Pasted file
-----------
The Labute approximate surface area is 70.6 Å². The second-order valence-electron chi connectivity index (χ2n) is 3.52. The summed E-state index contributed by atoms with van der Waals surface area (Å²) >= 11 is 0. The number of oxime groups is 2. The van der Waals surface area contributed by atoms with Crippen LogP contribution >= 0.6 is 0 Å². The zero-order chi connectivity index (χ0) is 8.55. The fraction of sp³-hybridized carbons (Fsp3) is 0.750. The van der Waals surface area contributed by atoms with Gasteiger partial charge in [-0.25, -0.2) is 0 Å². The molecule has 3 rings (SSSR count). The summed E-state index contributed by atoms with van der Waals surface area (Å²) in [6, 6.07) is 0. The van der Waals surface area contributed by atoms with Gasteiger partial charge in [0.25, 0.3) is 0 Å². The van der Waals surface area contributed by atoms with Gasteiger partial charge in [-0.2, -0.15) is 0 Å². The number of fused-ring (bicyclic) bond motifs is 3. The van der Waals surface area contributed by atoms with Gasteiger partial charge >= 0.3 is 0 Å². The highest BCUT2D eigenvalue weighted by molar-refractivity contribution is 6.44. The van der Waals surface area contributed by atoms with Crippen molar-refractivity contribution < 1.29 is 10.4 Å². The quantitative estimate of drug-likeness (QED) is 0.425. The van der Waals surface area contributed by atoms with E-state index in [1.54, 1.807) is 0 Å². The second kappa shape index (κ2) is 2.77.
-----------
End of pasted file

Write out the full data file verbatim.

The Labute approximate surface area is 70.6 Å². The second-order valence-electron chi connectivity index (χ2n) is 3.52. The summed E-state index contributed by atoms with van der Waals surface area (Å²) >= 11 is 0. The number of oxime groups is 2. The van der Waals surface area contributed by atoms with Crippen LogP contribution >= 0.6 is 0 Å². The zero-order chi connectivity index (χ0) is 8.55. The fraction of sp³-hybridized carbons (Fsp3) is 0.750. The van der Waals surface area contributed by atoms with Gasteiger partial charge in [-0.25, -0.2) is 0 Å². The molecule has 3 rings (SSSR count). The summed E-state index contributed by atoms with van der Waals surface area (Å²) in [6, 6.07) is 0. The van der Waals surface area contributed by atoms with Gasteiger partial charge in [0.25, 0.3) is 0 Å². The van der Waals surface area contributed by atoms with Gasteiger partial charge in [-0.2, -0.15) is 0 Å². The number of fused-ring (bicyclic) bond motifs is 3. The van der Waals surface area contributed by atoms with Gasteiger partial charge >= 0.3 is 0 Å². The highest BCUT2D eigenvalue weighted by molar-refractivity contribution is 6.44. The van der Waals surface area contributed by atoms with Crippen molar-refractivity contribution < 1.29 is 10.4 Å². The quantitative estimate of drug-likeness (QED) is 0.425. The van der Waals surface area contributed by atoms with E-state index in [1.54, 1.807) is 0 Å². The second kappa shape index (κ2) is 2.77.